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U.S. Senate Backs Small-Business Lending Bill


Lawmakers and candidates from Colorado were split down party lines yesterday on the U.S. Senate’s long-awaited vote backing a $30 billion small business lending bill.

Democrats praised the Senate yesterday for creating a fund that the government would invest in for independent community banks to encourage lending to small firms. But Republicans immediately used the vote to call for opposition to a proposal by President Obama that would raise income taxes on the wealthiest 3 percent of U.S. households.

In addition to creating a $30 billion fund, the Small Business Jobs Act backed by the Senate yesterday would also exclude from taxes all capital gains on sales of small-business stock, and ease tax rules for expending and depreciating equipment. Tax breaks in the bill total $12 billion.

Democrats estimate the measure could create 500,000 new jobs. Some 8 million jobs have been lost since the recession began in late 2007, and a sobering report released yesterday points out that the U.S. poverty rate rose to 14.3 percent in 2009 from 13.2 percent the year before, bringing the percentage of the population living in poverty to the highest level since 1994.

Two Republican senators broke with their party on Tuesday to give Democrats the votes they needed to advance the small business lending bill. The 61-38 vote sends the measure back to the House, which has passed a similar bill and is expected to quickly approve the Senate’s version.

U.S. Sen. Mark Udall, D-Colo., criticized Republicans yesterday for “partisan delays and obstruction” of the bill. A Udall amendment that would have expanded the ability for credit unions to lend to small businesses was not included in the bill. But the senator said the bill will still help small businesses create thousands of new jobs.

“As I’ve traveled across Colorado, small business owners have told me they are poised to grow, they just need access to capital so they can expand and hire new workers,” Udall said in a statement. “This legislation will help turn that around without costing taxpayers a dime.”

Ryan Frazier, Republican candidate for the 7th Congressional District, used the vote yesterday as an opportunity to encourage Democrats to abandon a plan to let tax cuts expire from former Republican President George W. Bush’s era. The tax cuts for the wealthiest Americans expire at the end of this year. The proposal calls for letting the tax cuts expire, while extending lower tax rates for individuals earning less than $200,000 and families earning less than $250,000.

Frazier said the proposal would lead to “the largest tax increase in American history.” He tied the proposal to the vote yesterday by stating that the plan would have a negative affect on small businesses, as well as investors and American families. Frazier also made mention of the poverty report.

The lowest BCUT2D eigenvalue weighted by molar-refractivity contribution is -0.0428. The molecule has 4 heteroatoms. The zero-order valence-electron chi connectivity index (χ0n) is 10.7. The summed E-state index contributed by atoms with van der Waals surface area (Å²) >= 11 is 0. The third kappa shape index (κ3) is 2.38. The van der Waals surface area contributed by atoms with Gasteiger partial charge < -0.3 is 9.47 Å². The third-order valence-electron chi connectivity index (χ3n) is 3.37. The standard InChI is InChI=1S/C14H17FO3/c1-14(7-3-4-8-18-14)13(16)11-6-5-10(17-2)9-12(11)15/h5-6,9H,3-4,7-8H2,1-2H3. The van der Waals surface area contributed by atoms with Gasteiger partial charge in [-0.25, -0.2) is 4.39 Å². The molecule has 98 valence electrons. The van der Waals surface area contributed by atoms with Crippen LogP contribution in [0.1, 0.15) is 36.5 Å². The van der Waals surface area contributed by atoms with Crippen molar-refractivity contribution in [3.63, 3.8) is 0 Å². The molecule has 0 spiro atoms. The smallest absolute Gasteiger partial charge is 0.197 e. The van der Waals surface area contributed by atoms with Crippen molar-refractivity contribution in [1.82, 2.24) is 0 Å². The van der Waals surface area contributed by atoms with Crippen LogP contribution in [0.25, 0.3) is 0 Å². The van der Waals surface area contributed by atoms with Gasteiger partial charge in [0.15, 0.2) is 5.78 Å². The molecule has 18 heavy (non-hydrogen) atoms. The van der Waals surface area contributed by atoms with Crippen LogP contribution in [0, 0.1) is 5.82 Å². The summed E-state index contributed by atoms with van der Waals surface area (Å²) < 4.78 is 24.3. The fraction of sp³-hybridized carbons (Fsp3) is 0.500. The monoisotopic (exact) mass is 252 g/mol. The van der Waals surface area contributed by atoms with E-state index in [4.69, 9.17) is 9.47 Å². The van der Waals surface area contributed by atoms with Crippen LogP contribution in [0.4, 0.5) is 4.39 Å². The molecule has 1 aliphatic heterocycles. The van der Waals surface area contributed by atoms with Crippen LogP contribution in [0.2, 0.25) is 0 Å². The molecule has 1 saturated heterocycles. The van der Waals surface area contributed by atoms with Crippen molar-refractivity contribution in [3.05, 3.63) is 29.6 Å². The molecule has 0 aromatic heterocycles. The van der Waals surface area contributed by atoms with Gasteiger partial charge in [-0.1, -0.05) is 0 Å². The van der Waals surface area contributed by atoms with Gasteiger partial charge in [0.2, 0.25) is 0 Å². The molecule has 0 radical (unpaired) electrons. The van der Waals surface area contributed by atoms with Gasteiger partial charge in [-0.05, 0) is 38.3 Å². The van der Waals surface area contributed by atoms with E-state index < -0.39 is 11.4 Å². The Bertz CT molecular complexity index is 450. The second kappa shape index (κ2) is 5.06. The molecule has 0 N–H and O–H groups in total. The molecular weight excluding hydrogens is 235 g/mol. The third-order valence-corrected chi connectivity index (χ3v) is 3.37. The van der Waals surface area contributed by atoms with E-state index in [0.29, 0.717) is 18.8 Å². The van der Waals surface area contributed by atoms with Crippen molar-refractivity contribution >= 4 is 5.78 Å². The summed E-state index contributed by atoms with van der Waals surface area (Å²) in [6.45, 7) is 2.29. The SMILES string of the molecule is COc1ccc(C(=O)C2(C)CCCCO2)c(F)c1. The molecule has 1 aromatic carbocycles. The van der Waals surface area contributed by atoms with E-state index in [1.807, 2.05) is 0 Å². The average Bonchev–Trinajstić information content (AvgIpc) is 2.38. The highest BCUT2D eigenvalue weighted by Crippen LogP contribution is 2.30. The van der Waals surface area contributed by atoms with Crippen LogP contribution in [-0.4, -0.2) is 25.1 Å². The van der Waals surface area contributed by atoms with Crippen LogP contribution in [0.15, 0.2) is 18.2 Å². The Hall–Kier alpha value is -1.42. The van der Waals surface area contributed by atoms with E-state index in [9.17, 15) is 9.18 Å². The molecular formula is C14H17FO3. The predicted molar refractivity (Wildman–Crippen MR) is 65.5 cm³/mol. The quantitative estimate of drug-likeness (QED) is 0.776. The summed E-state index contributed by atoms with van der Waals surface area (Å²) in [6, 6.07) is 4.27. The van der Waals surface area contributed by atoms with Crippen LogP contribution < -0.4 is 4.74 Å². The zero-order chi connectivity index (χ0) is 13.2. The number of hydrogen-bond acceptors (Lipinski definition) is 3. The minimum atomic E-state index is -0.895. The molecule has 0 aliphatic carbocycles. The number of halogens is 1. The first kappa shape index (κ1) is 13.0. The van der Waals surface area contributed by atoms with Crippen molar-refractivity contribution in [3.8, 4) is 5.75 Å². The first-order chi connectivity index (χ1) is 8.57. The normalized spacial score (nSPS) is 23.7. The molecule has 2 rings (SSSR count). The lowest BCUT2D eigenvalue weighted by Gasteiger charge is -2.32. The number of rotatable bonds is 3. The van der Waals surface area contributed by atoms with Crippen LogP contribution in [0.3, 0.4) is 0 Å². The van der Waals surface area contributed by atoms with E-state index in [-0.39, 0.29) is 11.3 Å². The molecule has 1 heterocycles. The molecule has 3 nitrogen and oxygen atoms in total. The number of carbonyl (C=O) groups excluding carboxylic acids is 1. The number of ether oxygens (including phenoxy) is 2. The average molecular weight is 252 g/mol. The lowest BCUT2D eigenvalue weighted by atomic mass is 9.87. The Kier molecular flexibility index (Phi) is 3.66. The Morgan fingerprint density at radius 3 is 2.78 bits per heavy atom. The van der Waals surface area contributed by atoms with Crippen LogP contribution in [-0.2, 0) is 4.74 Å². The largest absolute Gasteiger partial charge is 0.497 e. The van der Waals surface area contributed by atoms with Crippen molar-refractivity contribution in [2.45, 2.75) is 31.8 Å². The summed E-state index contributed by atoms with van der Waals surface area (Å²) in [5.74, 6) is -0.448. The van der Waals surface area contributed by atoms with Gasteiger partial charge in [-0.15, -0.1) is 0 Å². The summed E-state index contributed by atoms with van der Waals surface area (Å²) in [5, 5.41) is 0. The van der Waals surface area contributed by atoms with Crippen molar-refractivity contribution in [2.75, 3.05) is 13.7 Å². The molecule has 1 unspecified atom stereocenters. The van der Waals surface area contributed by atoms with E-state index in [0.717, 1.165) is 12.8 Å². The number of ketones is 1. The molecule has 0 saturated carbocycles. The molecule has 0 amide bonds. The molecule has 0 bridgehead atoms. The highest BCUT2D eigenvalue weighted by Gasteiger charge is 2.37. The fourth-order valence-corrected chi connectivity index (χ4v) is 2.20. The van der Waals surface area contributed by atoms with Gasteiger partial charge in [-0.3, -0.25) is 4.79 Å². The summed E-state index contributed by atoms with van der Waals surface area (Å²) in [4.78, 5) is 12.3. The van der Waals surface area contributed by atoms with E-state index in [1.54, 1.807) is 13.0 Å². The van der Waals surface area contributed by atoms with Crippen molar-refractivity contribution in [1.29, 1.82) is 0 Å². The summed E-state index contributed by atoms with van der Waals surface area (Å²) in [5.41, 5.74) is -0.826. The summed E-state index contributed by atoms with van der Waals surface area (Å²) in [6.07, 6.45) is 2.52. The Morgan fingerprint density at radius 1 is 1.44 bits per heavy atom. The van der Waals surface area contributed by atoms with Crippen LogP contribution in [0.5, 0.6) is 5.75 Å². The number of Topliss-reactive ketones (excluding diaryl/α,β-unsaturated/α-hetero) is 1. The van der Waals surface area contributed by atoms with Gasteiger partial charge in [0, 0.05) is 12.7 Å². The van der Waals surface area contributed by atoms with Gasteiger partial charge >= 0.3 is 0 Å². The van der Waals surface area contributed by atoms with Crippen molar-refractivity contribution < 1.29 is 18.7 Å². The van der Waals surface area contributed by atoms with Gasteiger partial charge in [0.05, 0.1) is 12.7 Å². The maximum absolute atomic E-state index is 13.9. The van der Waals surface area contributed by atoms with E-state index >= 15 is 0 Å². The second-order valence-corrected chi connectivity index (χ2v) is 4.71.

“Our poverty rate is completely unacceptable,” said the congressional candidate. “Businesses need regulatory certainty to invest and create new quality jobs for Americans.”

Frazier’s opponent, incumbent Congressman Ed Perlmutter, D-Lakewood, is in favor of the Obama proposal to let tax cuts for the wealthiest Americans expire, according to his spokeswoman, Leslie Oliver.

“Ed needs to see what the exact details of the proposals are, but generally speaking, he’s consistently supported extending middle class tax cuts for those earning less than $250,000 per year. He does not support extending tax cuts for the millionaires and billionaires,” she said.

Perlmutter had introduced an amendment to the House version of the small business lending bill that aims to increase loans for small businesses by allowing small banks to temporarily amortize their losses on commercial real estate. Banks with less than $10 billion in assets would be allowed to amortize their losses on commercial real estate over a seven-year period. The goal is to provide small community banks with more liquid capital to make loans.

The Senate version of the bill did not include a similar proposal.

“Unfortunately, unlike the bill the House passed in June, the Senate version does not include my amortization amendment, which would enable community banks to write down real estate losses over a six- to ten-year period, which would free up more capital for small businesses,” wrote Perlmutter in a statement. “This would allow more credit to flow to Main Street so small businesses could expand, buy inventory or hire new employees.”

Congresswoman Diana DeGette, D-Denver, also lashed out at Republicans for using the small business lending vote as an opportunity to criticize Obama’s plan to let Bush-era tax cuts expire at the end of the year.

“It is disappointing that small businesses across the country were denied relief while Senate Republicans tried to score political points by denying a vote on this legislation,” DeGette said in a statement. “I hope that my colleagues on the other side of the aisle do not make the same mistake as we discuss extending the Bush-era cuts.”

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